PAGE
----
If you don’t want to cook meat on the grill, it is also traditional to serve a plate of cold charcuterie (salami, ham, dry-cured meat, etc) as an accompaniment.
The melted raclette cheese is usually served over boiled potatoes, with cornichons and pickled onions on the side. But I have many Swiss friends who like to pour their cheese over their grilled vegetables and pickles; some even chop up their potatoes and place these directly in the coupelles so that the cheese can melt directly on top!
A dry white wine goes best with cheese dishes like raclette.
Please see my recipe below for more ideas.
And don’t think you need to eat raclette with a lot of people; I have always wanted a mini raclette grill for two – they just look so cute!
More Swiss Recipes
If you are looking for more Swiss recipes, you might enjoy:
Zurich-Style Veal with Creamy Mushroom SaucePrint
How to Make Raclette
- Prep Time: 15 mins
- Cook Time: 15 mins
- Total Time: 30 minutes
- Category: Dinner
- Method: Grill
- Cuisine: Swiss
How to make raclette, a traditional Swiss dish, at home with a raclette grill.
- 150–200g (5-7 oz) raclette cheese, per person, sliced into 8mm slices
- new potatoes, boiled (about 4 to 6 per person)
- rashers of bacon
- beef fillet, sliced thickly
- chipolata sausages, or other small pork sausages
- courgette (zucchini), sliced thickly
- red capscium (bell peppers), sliced thickly
- cornichons or pickled gherkins
- pickled baby corn
- barbecue sauce and/or ketchup for the sausages and meat
- If necessary, cut the raclette cheese to fit the coupelles or small trays under the raclette grill.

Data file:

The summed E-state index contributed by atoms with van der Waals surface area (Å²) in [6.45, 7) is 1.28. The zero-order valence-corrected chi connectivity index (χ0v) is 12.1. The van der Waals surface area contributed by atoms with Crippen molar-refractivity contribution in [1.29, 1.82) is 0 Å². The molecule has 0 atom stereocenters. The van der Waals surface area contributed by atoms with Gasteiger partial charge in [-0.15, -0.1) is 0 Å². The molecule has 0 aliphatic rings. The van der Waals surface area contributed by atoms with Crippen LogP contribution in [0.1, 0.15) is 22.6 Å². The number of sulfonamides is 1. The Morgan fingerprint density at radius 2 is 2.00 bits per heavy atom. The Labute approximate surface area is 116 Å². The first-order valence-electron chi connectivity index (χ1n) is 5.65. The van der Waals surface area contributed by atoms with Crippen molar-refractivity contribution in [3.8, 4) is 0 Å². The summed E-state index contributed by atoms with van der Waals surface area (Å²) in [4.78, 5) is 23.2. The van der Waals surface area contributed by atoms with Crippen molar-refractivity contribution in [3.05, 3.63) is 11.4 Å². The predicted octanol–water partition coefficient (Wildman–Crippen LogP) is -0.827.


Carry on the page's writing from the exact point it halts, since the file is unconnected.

- Turn the raclette grill on to medium-high heat.
- If you are using bacon, place the bacon rashers onto the grill plate and cook until your liking.
- Use the bacon fat to cook the other ingredients.
- If you are not using bacon, simply brush the grill plate with some oil.
- Place some meat and vegetables on the hot grill plate.
- While the meat and vegetables are cooking on the grill plate, place a slice of raclette cheese into the coupelles or small trays, and place them under the heating element.
- The melted raclette cheese is usually served over the warm potatoes on your plate, which you should slice just before adding the cheese. But it is also common to place the melted cheese over the cooked vegetables. Some people even put slices of potatoes into the coupelles so that the cheese melts directly on top. Do as you please!
- Be careful to not overcook the meat on the grill plate.
It is entirely up to you what meat and vegetables you wish to serve with raclette.
You could even make the meal vegetarian by grilling only vegetables, or even not using the grill plate and simply making a salad to go alongside.
Instead of grilling meat and sausages, it is also traditional to serve a plate of charcuterie or cold cuts, such as salami, ham and other deli meats.
I like to add half a teaspoon of brined green peppercorns to plain raclette cheese before grilling it. This gives the cheese a spicy kick and saves me from having to buy too many different types of raclette cheese.
Any leftover raclette cheese is wonderful for toasting on bread with ham under the grill. Yum!